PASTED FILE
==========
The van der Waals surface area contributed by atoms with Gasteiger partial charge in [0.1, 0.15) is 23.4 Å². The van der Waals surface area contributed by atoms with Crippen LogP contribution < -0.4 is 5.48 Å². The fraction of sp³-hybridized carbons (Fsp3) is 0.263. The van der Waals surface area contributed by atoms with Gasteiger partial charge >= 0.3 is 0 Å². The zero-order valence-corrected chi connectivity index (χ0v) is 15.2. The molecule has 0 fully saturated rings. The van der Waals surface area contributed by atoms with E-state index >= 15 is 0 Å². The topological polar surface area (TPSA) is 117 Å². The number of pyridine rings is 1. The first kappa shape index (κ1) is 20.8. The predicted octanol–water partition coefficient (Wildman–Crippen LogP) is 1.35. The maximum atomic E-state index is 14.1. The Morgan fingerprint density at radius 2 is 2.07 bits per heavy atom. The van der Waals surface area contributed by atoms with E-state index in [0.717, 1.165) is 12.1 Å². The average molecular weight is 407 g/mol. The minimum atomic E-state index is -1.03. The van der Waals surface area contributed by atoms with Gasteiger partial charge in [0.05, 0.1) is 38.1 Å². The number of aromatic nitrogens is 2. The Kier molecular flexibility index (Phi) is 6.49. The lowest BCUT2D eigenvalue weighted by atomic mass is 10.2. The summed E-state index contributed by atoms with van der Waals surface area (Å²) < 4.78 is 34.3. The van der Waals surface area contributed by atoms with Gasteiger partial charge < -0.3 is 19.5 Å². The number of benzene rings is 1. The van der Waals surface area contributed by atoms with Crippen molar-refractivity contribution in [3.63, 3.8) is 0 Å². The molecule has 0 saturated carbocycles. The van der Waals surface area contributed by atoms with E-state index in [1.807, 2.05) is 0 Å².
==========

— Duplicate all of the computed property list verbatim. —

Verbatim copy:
The van der Waals surface area contributed by atoms with Gasteiger partial charge in [0.1, 0.15) is 23.4 Å². The van der Waals surface area contributed by atoms with Crippen LogP contribution < -0.4 is 5.48 Å². The fraction of sp³-hybridized carbons (Fsp3) is 0.263. The van der Waals surface area contributed by atoms with Gasteiger partial charge >= 0.3 is 0 Å². The zero-order valence-corrected chi connectivity index (χ0v) is 15.2. The molecule has 0 fully saturated rings. The van der Waals surface area contributed by atoms with E-state index >= 15 is 0 Å². The topological polar surface area (TPSA) is 117 Å². The number of pyridine rings is 1. The first kappa shape index (κ1) is 20.8. The predicted octanol–water partition coefficient (Wildman–Crippen LogP) is 1.35. The maximum atomic E-state index is 14.1. The Morgan fingerprint density at radius 2 is 2.07 bits per heavy atom. The van der Waals surface area contributed by atoms with E-state index in [0.717, 1.165) is 12.1 Å². The average molecular weight is 407 g/mol. The minimum atomic E-state index is -1.03. The van der Waals surface area contributed by atoms with Gasteiger partial charge in [0.05, 0.1) is 38.1 Å². The number of aromatic nitrogens is 2. The Kier molecular flexibility index (Phi) is 6.49. The lowest BCUT2D eigenvalue weighted by atomic mass is 10.2. The summed E-state index contributed by atoms with van der Waals surface area (Å²) < 4.78 is 34.3. The van der Waals surface area contributed by atoms with Gasteiger partial charge < -0.3 is 19.5 Å². The number of benzene rings is 1. The van der Waals surface area contributed by atoms with Crippen molar-refractivity contribution in [3.63, 3.8) is 0 Å². The molecule has 0 saturated carbocycles. The van der Waals surface area contributed by atoms with E-state index in [1.807, 2.05) is 0 Å².